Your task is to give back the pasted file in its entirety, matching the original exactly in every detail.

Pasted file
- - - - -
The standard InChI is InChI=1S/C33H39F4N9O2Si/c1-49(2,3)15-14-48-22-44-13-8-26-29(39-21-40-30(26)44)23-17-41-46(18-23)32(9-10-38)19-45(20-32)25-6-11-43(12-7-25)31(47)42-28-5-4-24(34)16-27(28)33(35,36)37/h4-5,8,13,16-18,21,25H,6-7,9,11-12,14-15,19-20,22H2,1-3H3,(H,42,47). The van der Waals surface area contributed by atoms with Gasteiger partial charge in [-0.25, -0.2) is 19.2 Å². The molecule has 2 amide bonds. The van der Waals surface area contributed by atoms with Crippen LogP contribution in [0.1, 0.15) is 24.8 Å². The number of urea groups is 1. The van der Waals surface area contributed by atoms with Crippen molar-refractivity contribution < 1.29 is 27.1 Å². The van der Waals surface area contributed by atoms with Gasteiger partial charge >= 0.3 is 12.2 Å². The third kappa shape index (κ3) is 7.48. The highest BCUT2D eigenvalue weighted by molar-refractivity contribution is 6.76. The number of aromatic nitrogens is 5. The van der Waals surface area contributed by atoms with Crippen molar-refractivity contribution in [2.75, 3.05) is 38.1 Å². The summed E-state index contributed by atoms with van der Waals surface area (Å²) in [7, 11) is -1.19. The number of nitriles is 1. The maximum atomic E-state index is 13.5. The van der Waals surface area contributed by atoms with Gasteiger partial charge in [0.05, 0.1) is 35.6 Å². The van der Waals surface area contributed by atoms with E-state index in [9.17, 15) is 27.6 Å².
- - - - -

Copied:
The standard InChI is InChI=1S/C33H39F4N9O2Si/c1-49(2,3)15-14-48-22-44-13-8-26-29(39-21-40-30(26)44)23-17-41-46(18-23)32(9-10-38)19-45(20-32)25-6-11-43(12-7-25)31(47)42-28-5-4-24(34)16-27(28)33(35,36)37/h4-5,8,13,16-18,21,25H,6-7,9,11-12,14-15,19-20,22H2,1-3H3,(H,42,47). The van der Waals surface area contributed by atoms with Gasteiger partial charge in [-0.25, -0.2) is 19.2 Å². The molecule has 2 amide bonds. The van der Waals surface area contributed by atoms with Crippen LogP contribution in [0.1, 0.15) is 24.8 Å². The number of urea groups is 1. The van der Waals surface area contributed by atoms with Crippen molar-refractivity contribution < 1.29 is 27.1 Å². The van der Waals surface area contributed by atoms with Gasteiger partial charge >= 0.3 is 12.2 Å². The third kappa shape index (κ3) is 7.48. The highest BCUT2D eigenvalue weighted by molar-refractivity contribution is 6.76. The number of aromatic nitrogens is 5. The van der Waals surface area contributed by atoms with Crippen molar-refractivity contribution in [2.75, 3.05) is 38.1 Å². The summed E-state index contributed by atoms with van der Waals surface area (Å²) in [7, 11) is -1.19. The number of nitriles is 1. The maximum atomic E-state index is 13.5. The van der Waals surface area contributed by atoms with Gasteiger partial charge in [0.05, 0.1) is 35.6 Å². The van der Waals surface area contributed by atoms with E-state index in [9.17, 15) is 27.6 Å².